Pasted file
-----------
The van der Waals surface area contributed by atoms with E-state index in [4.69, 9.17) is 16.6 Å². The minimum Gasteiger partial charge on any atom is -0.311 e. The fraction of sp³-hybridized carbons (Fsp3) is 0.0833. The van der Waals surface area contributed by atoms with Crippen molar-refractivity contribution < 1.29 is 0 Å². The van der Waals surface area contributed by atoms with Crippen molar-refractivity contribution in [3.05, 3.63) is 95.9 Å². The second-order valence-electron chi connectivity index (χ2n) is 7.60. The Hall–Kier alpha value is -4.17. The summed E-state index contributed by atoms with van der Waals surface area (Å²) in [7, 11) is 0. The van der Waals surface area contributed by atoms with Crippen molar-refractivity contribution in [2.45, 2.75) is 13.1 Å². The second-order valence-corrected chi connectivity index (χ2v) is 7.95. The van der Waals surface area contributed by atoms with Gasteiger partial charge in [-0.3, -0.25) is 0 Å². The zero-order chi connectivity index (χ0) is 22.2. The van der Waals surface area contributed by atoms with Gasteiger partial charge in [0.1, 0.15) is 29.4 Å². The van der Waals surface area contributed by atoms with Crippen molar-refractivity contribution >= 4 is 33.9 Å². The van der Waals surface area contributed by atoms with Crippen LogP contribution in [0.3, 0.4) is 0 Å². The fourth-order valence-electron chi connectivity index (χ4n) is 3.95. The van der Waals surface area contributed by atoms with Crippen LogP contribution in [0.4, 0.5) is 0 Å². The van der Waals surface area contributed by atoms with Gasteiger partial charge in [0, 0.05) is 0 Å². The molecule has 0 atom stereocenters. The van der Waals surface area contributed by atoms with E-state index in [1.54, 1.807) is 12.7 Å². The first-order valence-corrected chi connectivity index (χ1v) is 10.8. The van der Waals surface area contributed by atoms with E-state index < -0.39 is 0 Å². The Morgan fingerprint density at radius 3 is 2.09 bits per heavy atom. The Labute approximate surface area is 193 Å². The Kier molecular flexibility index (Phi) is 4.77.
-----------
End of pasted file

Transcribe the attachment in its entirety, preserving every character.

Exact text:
The van der Waals surface area contributed by atoms with E-state index in [4.69, 9.17) is 16.6 Å². The minimum Gasteiger partial charge on any atom is -0.311 e. The fraction of sp³-hybridized carbons (Fsp3) is 0.0833. The van der Waals surface area contributed by atoms with Crippen molar-refractivity contribution < 1.29 is 0 Å². The van der Waals surface area contributed by atoms with Crippen molar-refractivity contribution in [3.05, 3.63) is 95.9 Å². The second-order valence-electron chi connectivity index (χ2n) is 7.60. The Hall–Kier alpha value is -4.17. The summed E-state index contributed by atoms with van der Waals surface area (Å²) in [7, 11) is 0. The van der Waals surface area contributed by atoms with Crippen molar-refractivity contribution in [2.45, 2.75) is 13.1 Å². The second-order valence-corrected chi connectivity index (χ2v) is 7.95. The van der Waals surface area contributed by atoms with Gasteiger partial charge in [-0.3, -0.25) is 0 Å². The zero-order chi connectivity index (χ0) is 22.2. The van der Waals surface area contributed by atoms with Gasteiger partial charge in [0.1, 0.15) is 29.4 Å². The van der Waals surface area contributed by atoms with Crippen molar-refractivity contribution >= 4 is 33.9 Å². The van der Waals surface area contributed by atoms with Crippen LogP contribution in [0.3, 0.4) is 0 Å². The fourth-order valence-electron chi connectivity index (χ4n) is 3.95. The van der Waals surface area contributed by atoms with Crippen LogP contribution in [0.4, 0.5) is 0 Å². The van der Waals surface area contributed by atoms with Gasteiger partial charge in [0, 0.05) is 0 Å². The molecule has 0 atom stereocenters. The van der Waals surface area contributed by atoms with E-state index in [1.54, 1.807) is 12.7 Å². The first-order valence-corrected chi connectivity index (χ1v) is 10.8. The van der Waals surface area contributed by atoms with E-state index < -0.39 is 0 Å². The Morgan fingerprint density at radius 3 is 2.09 bits per heavy atom. The Labute approximate surface area is 193 Å². The Kier molecular flexibility index (Phi) is 4.77.